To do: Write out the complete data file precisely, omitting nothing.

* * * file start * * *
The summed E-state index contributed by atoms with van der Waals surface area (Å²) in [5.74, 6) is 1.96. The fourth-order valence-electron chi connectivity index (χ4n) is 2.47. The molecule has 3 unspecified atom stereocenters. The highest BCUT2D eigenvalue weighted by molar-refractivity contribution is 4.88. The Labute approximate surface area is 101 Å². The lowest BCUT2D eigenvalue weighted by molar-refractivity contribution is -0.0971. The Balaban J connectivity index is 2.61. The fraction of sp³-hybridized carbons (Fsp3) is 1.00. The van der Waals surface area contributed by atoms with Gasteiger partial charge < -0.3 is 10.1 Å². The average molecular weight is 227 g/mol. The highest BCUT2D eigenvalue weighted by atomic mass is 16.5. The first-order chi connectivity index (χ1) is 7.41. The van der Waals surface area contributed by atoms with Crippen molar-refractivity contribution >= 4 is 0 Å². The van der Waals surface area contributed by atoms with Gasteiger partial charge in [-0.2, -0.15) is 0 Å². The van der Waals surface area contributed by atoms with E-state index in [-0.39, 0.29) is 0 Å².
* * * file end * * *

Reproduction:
The summed E-state index contributed by atoms with van der Waals surface area (Å²) in [5.74, 6) is 1.96. The fourth-order valence-electron chi connectivity index (χ4n) is 2.47. The molecule has 3 unspecified atom stereocenters. The highest BCUT2D eigenvalue weighted by molar-refractivity contribution is 4.88. The Labute approximate surface area is 101 Å². The lowest BCUT2D eigenvalue weighted by molar-refractivity contribution is -0.0971. The Balaban J connectivity index is 2.61. The fraction of sp³-hybridized carbons (Fsp3) is 1.00. The van der Waals surface area contributed by atoms with Gasteiger partial charge < -0.3 is 10.1 Å². The average molecular weight is 227 g/mol. The highest BCUT2D eigenvalue weighted by atomic mass is 16.5. The first-order chi connectivity index (χ1) is 7.41. The van der Waals surface area contributed by atoms with Crippen molar-refractivity contribution >= 4 is 0 Å². The van der Waals surface area contributed by atoms with Gasteiger partial charge in [-0.2, -0.15) is 0 Å². The van der Waals surface area contributed by atoms with E-state index in [-0.39, 0.29) is 0 Å².